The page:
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Discussion Starter · #1 ·
So I had purchased a full grown boesemani rainbow from my LFS a couple of weeks ago. The fish looked fine in the store but when I got him home his scales looked as if they were pealing a little bit. Unfortunately I do not have the space to setup a quarantine tank so I put him in my 90 gallon. Anytime I introduce new fish I always turn on my UV Sterilizer and run it 24/7 for at least 1 week. If everyone looks healthy i then turn it off. Well the boesemani died 3 days later and when I scooped him out of the water he had this white cloud around him. A couple of the fish had been picking at him by the time I got home from work. I noticed the next day that one of my SAE's and one of my female boesemani's had this same white look around their mouths that the boesemani that died had on his scales. It has now been a little over a week and the flaky skin seems to be spreading more around their mouths. I also noticed that a couple of my neons and red tetras all of a sudden had ice. I've turned the heat up to 85 degrees and still have the UV running 24 hours per day. Any ideas what's going on and what to do to cure them? (not the ick, I can handle that one)
 

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Discussion Starter · #3 ·
Sorry I was working on them. Here's what I can get so far:



I've noticed two more of my boesemani's have this now. It's like the skin on the mouth is peeling apart. This one is the worst one so far. My SAE looks much better.

EDIT: Here's a couple more:



 

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Hmm, Have you tested your water recently? My suggestion is do a big water change and see. It looks like it may acyually be mouth rot (Is similar to fin rot if not the same, google gives mixed answers lol), a treatable disease often caused by a problem with water quality or some sort of mouth fungus (High probability of this being the case if the water quality is good), you might want to look into treatments for it, i cant help you there, i hope your fish gets better
 

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Discussion Starter · #5 ·
Water quality is good based off of the API tests. PH 6.8, Ammonia: 0, Nitrates: 5-10, Nitrites: 0. I'm still trying to find a TDS meter locally but haven't had any luck. I am planning on doing a water change this weekend just due to the whole ick issue going on anyways. Thanks for the reply! I'll look into it and see what I can find.
 

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Discussion Starter · #8 ·
Well I woke up this morning and she was on the bottom of the tank. Now it has me pretty concerned about the rest of them that are showing signs of this :(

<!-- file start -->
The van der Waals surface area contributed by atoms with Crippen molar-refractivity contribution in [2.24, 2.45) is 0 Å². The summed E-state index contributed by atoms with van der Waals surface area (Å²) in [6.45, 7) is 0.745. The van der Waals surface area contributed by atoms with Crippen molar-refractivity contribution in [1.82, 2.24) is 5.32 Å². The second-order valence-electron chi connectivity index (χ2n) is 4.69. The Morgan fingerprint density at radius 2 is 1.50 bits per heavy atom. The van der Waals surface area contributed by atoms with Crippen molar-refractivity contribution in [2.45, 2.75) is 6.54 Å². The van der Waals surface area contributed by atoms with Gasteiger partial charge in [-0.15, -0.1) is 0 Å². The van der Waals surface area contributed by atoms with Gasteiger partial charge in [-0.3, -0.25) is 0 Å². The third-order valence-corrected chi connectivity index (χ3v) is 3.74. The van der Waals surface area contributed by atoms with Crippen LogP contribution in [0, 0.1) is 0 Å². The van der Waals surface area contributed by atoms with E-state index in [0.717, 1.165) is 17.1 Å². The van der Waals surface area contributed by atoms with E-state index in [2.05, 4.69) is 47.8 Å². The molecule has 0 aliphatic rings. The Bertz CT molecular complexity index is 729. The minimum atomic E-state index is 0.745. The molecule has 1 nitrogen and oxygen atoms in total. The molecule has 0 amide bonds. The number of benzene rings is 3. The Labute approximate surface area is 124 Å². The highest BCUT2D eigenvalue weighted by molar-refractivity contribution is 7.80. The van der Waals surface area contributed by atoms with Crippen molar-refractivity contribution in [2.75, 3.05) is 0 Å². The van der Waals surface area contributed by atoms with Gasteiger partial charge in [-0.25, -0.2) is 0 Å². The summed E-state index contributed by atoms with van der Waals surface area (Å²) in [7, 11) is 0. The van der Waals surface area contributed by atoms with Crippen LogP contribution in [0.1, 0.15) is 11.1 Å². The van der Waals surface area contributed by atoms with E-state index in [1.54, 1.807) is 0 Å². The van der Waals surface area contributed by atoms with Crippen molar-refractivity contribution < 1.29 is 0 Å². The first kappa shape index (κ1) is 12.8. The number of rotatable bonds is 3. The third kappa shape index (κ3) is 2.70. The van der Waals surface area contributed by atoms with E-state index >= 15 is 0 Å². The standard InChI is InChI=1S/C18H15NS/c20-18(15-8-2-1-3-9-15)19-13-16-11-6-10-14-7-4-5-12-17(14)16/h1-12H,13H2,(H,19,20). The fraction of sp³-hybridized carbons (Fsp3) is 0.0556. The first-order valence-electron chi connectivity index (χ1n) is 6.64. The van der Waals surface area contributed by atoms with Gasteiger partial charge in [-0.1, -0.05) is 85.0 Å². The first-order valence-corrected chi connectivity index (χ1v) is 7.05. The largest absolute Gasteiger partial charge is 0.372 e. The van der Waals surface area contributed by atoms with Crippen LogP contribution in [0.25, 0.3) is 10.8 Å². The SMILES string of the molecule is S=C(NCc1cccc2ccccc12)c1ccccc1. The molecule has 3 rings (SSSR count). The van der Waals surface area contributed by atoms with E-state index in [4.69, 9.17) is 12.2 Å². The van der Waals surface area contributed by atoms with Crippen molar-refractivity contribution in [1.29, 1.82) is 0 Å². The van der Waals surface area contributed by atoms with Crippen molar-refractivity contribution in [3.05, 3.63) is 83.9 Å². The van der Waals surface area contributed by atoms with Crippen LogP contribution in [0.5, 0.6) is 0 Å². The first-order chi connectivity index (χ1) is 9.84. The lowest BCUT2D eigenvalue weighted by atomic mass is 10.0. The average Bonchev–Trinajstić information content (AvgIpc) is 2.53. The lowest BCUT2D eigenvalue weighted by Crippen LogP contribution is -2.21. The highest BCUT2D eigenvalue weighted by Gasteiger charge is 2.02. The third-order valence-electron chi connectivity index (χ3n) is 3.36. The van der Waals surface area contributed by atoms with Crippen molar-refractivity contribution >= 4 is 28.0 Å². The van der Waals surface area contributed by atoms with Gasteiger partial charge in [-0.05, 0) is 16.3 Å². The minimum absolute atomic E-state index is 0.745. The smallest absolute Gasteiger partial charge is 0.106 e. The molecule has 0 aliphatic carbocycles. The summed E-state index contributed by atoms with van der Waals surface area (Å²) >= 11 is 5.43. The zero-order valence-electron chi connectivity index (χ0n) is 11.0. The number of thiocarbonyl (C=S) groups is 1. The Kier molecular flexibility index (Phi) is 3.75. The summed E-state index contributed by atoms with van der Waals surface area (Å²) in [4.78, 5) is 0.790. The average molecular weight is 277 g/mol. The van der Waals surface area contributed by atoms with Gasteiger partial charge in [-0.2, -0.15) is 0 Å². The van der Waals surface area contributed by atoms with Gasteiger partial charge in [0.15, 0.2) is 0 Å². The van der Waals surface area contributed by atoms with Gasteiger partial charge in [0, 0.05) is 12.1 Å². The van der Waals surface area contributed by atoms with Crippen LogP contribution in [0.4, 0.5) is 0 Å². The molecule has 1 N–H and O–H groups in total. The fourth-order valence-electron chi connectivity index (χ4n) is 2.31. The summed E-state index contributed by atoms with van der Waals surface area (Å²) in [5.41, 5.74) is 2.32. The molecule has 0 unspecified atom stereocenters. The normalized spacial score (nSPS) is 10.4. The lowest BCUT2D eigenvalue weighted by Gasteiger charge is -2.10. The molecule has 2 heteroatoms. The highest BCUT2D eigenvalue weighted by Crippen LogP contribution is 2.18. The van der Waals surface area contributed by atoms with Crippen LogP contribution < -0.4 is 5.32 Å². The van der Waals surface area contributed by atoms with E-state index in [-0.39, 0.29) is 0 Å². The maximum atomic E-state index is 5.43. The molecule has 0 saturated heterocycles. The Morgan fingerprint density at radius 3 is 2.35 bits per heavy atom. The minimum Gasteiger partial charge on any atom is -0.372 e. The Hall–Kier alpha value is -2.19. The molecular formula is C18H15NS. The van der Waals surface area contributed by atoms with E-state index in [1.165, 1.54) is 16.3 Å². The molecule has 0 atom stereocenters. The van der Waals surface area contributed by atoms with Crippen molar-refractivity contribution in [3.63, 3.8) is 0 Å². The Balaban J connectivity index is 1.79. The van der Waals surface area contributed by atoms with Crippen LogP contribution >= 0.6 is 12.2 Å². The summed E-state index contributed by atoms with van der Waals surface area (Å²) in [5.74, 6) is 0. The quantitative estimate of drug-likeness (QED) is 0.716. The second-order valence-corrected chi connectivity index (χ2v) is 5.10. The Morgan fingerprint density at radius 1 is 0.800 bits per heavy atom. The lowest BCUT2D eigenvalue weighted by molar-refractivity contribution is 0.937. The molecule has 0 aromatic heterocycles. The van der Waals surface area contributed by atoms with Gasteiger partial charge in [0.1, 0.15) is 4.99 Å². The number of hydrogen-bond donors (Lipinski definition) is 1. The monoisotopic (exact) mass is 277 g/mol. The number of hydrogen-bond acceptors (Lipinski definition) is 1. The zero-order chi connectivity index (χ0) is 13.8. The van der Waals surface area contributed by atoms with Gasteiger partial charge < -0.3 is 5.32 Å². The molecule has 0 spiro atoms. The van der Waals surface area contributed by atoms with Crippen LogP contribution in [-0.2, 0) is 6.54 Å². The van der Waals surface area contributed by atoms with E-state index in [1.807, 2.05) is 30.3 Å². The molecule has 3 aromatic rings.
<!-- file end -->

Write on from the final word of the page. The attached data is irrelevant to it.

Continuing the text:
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Though it is called 'Mouth Fungus', I would treat this as a bacterial disease and use an antibiotic that is specific for Gram negative bacteria. Many fish diseases are this sort.
You will have to turn off the UV, though. It can break down most fish medications.

Columnaris: can indeed cause symptoms like this.
Best: Reduce temperature. It grows faster if the temp is over 76*F.
Lowest possible nitrates.
Lowest possible level of organic matter in the water. Thorough vacuuming of the tank and really get into all the corners, under rocks and so on.

You can add salt to help fish that are under stress. As little as 1 teaspoon per 10 gallons is helpful without being too much for plants, or salt-sensitive fish. (I am not sure about electric fish, though. If you have Knives, or relatives probably better to skip the salt).
 

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Discussion Starter · #10 ·
Thanks Diana!

I was looking around in the tank and found a couple of weird things. I remember seeing the other night from one of my female boesemani's a large piece of excrement that was hanging from her. It wasn't the normal round shape but looked more like a small seed inside of it. I thought it was weird but everything else seemed fine. Well I found a few moldy looking pieces at the bottom of my tank. Here's a pic of each that I found:





Any ideas on this? Part of the same issue? I am going to try and get a water change done today but no later than tomorrow. 50% water change?
 

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I am not sure what the stuff is in the most recent pictures. Fungi will grow on just about everything that was once alive.

After you complete the antibiotic treatment you might want to think about a medication for internal parasites, just in case that is what the fish are passing. Usually 'worms' will not kill the fish anywhere near as fast as a bacterial problem, so treat the mouth fungus first.
 

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Discussion Starter · #12 ·
So I did a 50% water change. I have turned unplugged the heaters to help cool the tank down. My normal tank temp is 78-80 degrees. I put water in around 75 degrees to help lower the tank temp a little faster. However, the tank temp is still on the rise as my lighting is heating up the water. Any ideas on how to lower the temp below 75 degrees so it doesn't benefit the fungus? I have 2 fish still with some ick but I figured with the lower temp it will slow it down a bit so the fungus can be treated.
 
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